Two Sides of the Same Coin
In 1925, Korea, former legendary hunter Chun Man-duk (Choi Min-sik) is retired and lives in a hut with his son Seok (Sung Yoo-bin) living off of what Mt. Jirisan provides. Japanese soldiers have taken over the land and high government official Maezono (Ren Osugi), who is an avid huntsman and tiger skin collector, has his sights set on slaying the one-eyed Mountain Lord and last living tiger in Korea that also resides on Mt. Jirisan. Korean hunters are hired by the Maezono to bring in the seemingly immortal beast, but even head Korean hunter Gu-kyung (Jung Man-sik) is unable to stay on the tiger’s trail. Their only hope is to bring in Chun Man-duk, who is very adamant about never hunting again.
It’s incredibly easy to describe director Park Hoon-jung’s (writer of I Saw the Devil and writer/director of New World) The Tiger as South Korea’s answer to The Revenant, but it’s also completely unfair. Both films have something to say about viciousness and survival, but The Tiger has more of a connection between a single man and an unstoppable beast. Imagine two sides of the same coin with one side being guilt and the other being supremacy. The Tiger is this ten year power struggle between a man and a lord.
The period drama film is overflowing with gorgeous scenery. Natural extreme elements are portrayed with beauty as blankets of snow are draped across mountainous terrain littered with frosted forests. Tree branches and snow bounce off the camera as it zooms in for a closer shot. You often see the perspective of the tiger as it dashes through the forest and as he tears limbs and flesh off of Japanese soldiers.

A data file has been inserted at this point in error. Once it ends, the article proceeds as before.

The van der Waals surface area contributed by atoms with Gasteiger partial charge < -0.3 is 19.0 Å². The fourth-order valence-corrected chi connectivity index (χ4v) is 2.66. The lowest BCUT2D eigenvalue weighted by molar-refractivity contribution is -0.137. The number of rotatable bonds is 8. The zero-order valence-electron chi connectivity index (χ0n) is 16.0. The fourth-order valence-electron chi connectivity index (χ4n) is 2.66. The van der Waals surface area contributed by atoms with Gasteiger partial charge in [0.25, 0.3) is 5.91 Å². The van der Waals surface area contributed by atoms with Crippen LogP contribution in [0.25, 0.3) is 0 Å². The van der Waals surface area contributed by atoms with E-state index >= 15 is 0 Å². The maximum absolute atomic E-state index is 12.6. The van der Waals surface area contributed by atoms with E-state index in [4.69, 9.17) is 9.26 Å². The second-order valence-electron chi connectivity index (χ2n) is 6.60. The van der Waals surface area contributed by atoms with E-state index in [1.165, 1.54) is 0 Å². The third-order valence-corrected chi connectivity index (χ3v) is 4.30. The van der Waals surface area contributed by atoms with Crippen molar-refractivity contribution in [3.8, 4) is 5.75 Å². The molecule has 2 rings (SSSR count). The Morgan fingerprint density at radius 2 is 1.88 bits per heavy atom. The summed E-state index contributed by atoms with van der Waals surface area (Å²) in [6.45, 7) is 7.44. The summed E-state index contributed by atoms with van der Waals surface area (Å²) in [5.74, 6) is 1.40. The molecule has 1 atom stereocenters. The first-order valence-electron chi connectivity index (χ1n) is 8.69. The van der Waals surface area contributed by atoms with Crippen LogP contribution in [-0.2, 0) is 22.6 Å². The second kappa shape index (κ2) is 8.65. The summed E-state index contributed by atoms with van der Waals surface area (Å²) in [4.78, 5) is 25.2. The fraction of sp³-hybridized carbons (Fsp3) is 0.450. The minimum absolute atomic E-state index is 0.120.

The acting is also superb. Choi Min-sik is one of the most talented South Korean actors working today as his emotional spectrum is unbelievably vast and he has this uncanny ability of making a scene intense with absolute ease. Kim Sang-ho, who portrays a Korean hunter named Chil-Goo that works with Gu-kyung, nearly steals the show from the rest of the supporting cast. Kim’s facial expressions are quite entertaining, but the Chil-Goo character is overwhelmingly compassionate and that bleeds through in Kim’s performance. There is this underlying treacherous quality to the Japanese soldiers. They’ve already overrun Korea, so they’re not exactly admired to begin with but Maezono’s hell-bent obsession along with Jung Suk-won’s Ryu, who is a soldier that answers directly to Maezono, will stop at nothing to obtain the skin of this beast even if they have to take all of Korea with them.
At first, The Tiger seems like a drama that is purposely attempting to depress you. There’s a reason for so much loss in the film and there’s meaning behind the savage violence featured in the film. The Tiger takes nearly two and a half hours to even the playing field between two lousy chess players. Both sides lose everything before they eventually confront one another. There are shades of Joe Carnahan’s The Grey here as neither creature will stop until one or both of them are dead.
The Tiger is a beautifully shot and exquisitely brutal ordeal with an exceptional performance from the impeccable Choi Min-sik. Director Park Hoon-jung has masterfully crafted a face-off between two formidable opponents with a heartfelt history that digs deep.
The Tiger (2016)
© 2016 Chris Sawin